So apparently there’s this burger chain from California called In-N-Out that’s kind of a big deal. We humble rednecks here in the Dallas area have been blessed with several new In-N-Outs this summer to some great commotion. People waited four hours in a drive-through line over three quarters of a mile long to get their taste of California cool.
The only way I’m waiting four hours for a hamburger is if it comes with a hand wax for my car and a happy ending for me. A couple of people said I’d sing a different tune once I ate there. “Best burger I’ve ever had,” they said. I do like a good burger. Consider myself a bit of a burger connoisseur, in fact. I figured on trying it eventually, once the crowd and hype died down.
I took an early lunch from work to swing by Sears in the Stonebriar mall to buy a new mattress set. The mattress I’ve been sleeping on is the same one I was conceived, born, and educated on. Through college and the forty pounds I’ve padded on since. I’m not saying it was like sleeping on a bed of nails, but the springs jabbing you feel pretty much like a bed of nails.
Anyway, thanks to a little Internet pre-shopping I got out of Sears around 11:15 a.m. Since it’s right there I decided to give the In-N-Out on the other side of Preston a look-see and check the wait. There are still local Frisco smokies on bicycles enforcing a cone lane to funnel cars into the drive-through, but I got around front and there were only seven or eight cars in front of me. There were burger chicks in headsets taking and calling in orders remotely. The parking lot and outdoor seating area were pretty packed.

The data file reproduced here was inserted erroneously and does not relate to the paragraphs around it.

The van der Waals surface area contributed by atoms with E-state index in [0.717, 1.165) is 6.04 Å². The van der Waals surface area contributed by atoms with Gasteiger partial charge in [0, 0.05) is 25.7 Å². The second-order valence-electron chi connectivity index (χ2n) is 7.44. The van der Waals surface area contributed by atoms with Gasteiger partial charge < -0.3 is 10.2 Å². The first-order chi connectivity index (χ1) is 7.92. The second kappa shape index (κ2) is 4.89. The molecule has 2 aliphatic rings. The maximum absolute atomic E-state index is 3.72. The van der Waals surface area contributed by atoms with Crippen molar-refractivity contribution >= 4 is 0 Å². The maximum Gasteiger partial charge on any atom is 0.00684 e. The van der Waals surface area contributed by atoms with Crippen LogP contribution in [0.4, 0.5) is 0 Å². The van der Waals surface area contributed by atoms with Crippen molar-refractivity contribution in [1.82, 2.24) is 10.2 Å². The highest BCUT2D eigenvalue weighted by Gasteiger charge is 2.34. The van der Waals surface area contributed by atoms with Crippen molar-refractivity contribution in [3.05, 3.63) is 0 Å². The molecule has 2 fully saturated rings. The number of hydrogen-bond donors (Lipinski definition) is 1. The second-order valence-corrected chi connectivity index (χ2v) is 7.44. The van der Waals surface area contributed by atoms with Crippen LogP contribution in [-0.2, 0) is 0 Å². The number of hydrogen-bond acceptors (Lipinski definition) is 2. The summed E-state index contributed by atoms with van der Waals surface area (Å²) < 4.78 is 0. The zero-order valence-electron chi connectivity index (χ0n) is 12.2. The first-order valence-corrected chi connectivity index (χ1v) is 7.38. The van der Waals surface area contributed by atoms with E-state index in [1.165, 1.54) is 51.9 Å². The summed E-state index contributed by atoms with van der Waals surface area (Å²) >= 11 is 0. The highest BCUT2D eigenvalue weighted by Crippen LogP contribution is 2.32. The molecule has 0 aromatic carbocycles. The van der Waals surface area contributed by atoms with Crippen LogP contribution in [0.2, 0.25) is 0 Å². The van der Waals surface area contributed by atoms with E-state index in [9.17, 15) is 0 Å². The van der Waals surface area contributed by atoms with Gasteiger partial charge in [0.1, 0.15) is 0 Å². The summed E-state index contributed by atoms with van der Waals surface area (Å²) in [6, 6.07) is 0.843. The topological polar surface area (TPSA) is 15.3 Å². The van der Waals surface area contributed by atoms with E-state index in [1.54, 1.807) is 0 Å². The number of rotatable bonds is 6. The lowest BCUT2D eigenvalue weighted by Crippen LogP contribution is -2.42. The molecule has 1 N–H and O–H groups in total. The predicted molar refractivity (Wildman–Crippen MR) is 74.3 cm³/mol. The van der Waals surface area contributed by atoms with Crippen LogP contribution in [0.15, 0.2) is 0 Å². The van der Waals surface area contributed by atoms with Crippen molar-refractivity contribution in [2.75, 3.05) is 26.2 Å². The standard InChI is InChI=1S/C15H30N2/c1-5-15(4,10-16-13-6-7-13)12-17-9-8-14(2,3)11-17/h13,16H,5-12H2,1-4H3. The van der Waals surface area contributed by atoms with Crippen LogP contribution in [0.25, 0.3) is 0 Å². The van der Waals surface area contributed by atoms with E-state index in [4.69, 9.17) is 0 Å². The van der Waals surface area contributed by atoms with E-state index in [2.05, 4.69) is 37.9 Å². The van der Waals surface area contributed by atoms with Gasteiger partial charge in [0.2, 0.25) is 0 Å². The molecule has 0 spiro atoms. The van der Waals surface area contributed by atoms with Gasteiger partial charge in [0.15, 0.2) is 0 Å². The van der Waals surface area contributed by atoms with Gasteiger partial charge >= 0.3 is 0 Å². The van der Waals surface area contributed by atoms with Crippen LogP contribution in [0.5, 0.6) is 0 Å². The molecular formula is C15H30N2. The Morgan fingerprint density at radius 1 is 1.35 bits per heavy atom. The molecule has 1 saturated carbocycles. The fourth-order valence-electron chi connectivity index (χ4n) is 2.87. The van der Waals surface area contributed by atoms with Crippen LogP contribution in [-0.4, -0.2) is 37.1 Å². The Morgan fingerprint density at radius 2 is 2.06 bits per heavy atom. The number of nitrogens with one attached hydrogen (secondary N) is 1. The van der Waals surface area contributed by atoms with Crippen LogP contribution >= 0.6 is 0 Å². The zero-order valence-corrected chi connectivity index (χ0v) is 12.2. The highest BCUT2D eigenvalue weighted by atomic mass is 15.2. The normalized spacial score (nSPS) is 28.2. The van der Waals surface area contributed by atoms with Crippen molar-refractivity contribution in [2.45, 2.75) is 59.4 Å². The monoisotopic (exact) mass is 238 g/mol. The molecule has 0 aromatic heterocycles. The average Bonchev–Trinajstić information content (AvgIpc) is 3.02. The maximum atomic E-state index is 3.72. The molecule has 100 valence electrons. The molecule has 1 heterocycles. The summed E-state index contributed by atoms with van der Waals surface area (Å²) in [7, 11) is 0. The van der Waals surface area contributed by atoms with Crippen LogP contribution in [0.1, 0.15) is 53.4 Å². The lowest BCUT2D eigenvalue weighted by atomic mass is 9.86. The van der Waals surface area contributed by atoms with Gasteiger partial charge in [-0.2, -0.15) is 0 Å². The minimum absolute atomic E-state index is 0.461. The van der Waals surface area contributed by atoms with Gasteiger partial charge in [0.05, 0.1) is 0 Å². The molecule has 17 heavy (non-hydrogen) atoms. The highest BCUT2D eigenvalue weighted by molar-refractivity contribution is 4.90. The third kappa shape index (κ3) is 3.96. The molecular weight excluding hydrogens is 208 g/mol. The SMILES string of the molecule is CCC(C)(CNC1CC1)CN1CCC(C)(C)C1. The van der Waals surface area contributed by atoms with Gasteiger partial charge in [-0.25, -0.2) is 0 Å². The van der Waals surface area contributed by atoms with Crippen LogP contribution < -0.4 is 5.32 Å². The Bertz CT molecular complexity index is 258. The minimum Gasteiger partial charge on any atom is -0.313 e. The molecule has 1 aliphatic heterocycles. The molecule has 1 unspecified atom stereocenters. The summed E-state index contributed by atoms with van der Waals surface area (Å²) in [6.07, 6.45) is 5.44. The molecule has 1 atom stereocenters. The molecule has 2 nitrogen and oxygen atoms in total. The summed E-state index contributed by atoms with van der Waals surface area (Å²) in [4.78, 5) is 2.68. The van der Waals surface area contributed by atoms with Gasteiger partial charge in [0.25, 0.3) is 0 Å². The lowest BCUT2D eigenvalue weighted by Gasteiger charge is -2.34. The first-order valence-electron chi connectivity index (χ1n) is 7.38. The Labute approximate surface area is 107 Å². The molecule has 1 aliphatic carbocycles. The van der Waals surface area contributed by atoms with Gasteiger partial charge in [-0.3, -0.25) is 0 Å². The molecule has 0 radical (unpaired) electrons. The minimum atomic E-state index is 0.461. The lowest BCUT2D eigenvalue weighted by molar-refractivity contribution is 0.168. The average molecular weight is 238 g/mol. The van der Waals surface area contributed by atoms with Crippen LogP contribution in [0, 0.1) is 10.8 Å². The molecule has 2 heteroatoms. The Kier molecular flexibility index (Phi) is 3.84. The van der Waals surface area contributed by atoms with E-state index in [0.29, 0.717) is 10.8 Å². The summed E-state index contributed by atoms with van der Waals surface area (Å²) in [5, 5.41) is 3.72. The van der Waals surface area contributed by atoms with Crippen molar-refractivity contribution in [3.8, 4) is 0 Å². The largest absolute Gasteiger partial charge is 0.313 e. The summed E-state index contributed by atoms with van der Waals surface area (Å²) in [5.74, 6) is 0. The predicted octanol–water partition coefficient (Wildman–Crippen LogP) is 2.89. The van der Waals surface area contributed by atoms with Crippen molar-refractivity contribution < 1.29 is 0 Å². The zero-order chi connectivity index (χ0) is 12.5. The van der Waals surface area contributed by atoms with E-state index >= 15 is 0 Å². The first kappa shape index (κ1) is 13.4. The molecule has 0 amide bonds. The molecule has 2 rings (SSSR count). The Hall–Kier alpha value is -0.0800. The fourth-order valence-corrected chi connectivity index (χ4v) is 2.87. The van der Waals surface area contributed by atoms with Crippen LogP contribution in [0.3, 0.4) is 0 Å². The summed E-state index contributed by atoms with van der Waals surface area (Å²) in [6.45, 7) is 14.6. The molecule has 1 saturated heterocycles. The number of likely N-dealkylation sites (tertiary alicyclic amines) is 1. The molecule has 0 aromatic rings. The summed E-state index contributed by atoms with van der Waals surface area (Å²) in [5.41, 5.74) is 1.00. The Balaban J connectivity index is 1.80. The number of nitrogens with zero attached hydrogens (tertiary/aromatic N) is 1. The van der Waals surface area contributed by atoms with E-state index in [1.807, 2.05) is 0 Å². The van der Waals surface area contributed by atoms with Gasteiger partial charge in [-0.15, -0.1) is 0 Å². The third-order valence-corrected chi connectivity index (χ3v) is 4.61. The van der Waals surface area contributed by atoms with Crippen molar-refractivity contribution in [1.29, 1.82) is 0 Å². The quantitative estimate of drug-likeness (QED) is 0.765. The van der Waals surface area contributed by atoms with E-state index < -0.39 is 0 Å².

There were twenty cars behind me by the time I got my food. Whatever it is about the place it’s still packing them in. Everybody recommends “animal style” so I got one of those and a regular however-you-usually-do-it cheeseburger plus a large fries. Seemed like a fair enough way to evaluate their fare.
Right off the bat I gotta say growing up in Texas I’m a bit predisposed as to how big a burger should be. The In-N-Out burgers sure seemed little in my hands. Maybe I should have gotten doubles. Other than size they were obviously made with fresh ingredients, including the bun. That’s another thing In-N-Out fanatics always ballyhoo. It would never be confused with McDonalds/Wendy’s/Jack in the Box/Burger King grade fast food.
Which puts them in the same league as Burger Island, Burger House, Country Burger, JC’s, and Scotty P’s and maybe a couple of others you’d pass by on the way to In-N-Out. If you were determined to go to In-N-Out, that is. I wouldn’t pass any of them by for In-N-Out. All else being equal I’ll take a four, six, or eight ounce patty over the wee little thing at In-N-Out any day. Secret menu, you say? Any decent burger joint will cook you up whatever you want.
Color me unimpressed. There’s a Freddie’s Frozen Custard a couple of hundred yards away I’d hit before In-N-Out. Their “California Style” burger is dressed the same as the run-of-the-mill In-N-Out burger but they brown the hell out of the patty on the bottom. Hell, I’m going to go there next week in solidarity against In-N-Out.
The usual California chain vs. Texas chain comparison you hear is In-N-Out vs. Whataburger. I’m not a real big fan of Whataburger either. Frankly, the comparison should be In-N-Out vs. Dairy Queen anyway. And I’d take Dairy Queen in that match up every time. No contest. That’s burger to burger too, not counting the freaking Snickers Blizzard I’m taking to go after I eat.
The fries were pretty tasty, though. They come unsalted, plain which is unusual. Very good potato flavor. Would have been smashing with some Burger House seasoning salt.
In-N-Out is the Barack Obama of hamburgers. Puny, over-hyped, from a union-led blue state that’s fiscally boned, and laughably inadequate once you take time to research it and its alternatives. Anyone who waits even half an hour at one is a sucker. Maybe it’s just all the people who’ve fled California for the greener pastures of Texas seeking comfort food. I won’t go out of my way to do it again.